No wonder journalists are stressed out.  Some though, are doing more than squeezing rubber balls. Paige Cornwell, a reporter at the Seattle Times organized a GoFundMe page for furloughed journalists that had raised $56,512 as of Wednesday. “This fund really shows that people want to personally support journalists,” she says. “They don’t want to support journalism companies, hedge funds, and massive media conglomerates. They want to support the people on the ground.”

In his kickoff piece as the new media columnist for the New York Times, former BuzzFeed editor Ben Smith wrote about how the news business, which once seemed to be fragmenting into a thousand profitable little pieces, was in fact reconsolidating. And that his new employer, a 98-pound weakling a decade ago, had now become a 300-pound gorilla. Other big animals will survive too. In fact, Dow Jones, NBC, the Washington Post and their ilk will likely do just fine in the time of coronavirus and may emerge from it even stronger.

Another more sinister element will also doubtless do just fine, that being, the business of fake news—like those that are right now posting unconscionable lies about Bill Gates creating the coronavirus and profiting from it.

As for journalism’s middle class; local news, startups, niche digital publications, many will be washed away. I know it’s been asked before, but it’s never been a more salient question: ‘Who will cover the school board, local elections, and state bidding for contracts?’ Somewhere out there liars, rogues and crooked politicians are licking their chops.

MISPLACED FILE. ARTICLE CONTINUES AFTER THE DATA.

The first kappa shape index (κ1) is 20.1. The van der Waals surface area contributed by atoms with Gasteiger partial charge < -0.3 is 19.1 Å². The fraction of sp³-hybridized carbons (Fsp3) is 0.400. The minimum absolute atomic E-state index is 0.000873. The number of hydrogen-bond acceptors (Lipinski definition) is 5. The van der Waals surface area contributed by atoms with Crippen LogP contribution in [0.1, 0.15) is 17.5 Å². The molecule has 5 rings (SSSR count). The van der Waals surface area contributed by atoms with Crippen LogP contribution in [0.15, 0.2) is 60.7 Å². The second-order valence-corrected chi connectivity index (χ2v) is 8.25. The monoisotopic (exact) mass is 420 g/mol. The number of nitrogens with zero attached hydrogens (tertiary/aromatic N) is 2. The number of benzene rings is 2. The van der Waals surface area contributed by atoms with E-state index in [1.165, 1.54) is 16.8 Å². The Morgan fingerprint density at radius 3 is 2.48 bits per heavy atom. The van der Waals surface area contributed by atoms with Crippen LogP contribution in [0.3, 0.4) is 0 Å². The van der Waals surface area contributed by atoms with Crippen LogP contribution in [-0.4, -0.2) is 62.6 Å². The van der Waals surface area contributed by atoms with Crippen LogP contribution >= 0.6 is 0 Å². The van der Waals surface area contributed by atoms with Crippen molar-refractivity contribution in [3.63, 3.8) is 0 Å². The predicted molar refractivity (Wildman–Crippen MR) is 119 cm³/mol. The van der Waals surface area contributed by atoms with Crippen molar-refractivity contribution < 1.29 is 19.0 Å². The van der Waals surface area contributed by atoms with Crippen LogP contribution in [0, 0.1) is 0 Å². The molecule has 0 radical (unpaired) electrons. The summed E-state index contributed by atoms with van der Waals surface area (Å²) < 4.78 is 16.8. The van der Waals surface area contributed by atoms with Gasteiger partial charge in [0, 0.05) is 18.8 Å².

So right now, when we need news the most, we’re increasingly served by either big kahuna companies or fake news mills. A world where the latter have an ever-increasing market share sounds like an information dystopia. But make no mistake, big media companies holding more sway is problematic too. While many do excellent work, they have their blind spots. Diverse opinions and sources of information are fundamental to our society.

But even the big boys and news fakers may not be sitting so pretty soon. According to a NiemanLab story this week based on Taboola Newsroom data, the coronavirus news boom is already beginning to wane. At some point the smoke will clear and we’ll be back to a normal news volume. And there’ll be far fewer news organizations and journalists to tell us what’s really going on.

This article was featured in a Saturday edition of the Morning Brief on April 11, 2020. Get the Morning Brief sent directly to your inbox every Monday to Friday by 6:30 a.m. ET. Subscribe

Andy Serwer is editor-in-chief of Yahoo Finance. Follow him on Twitter: @serwer.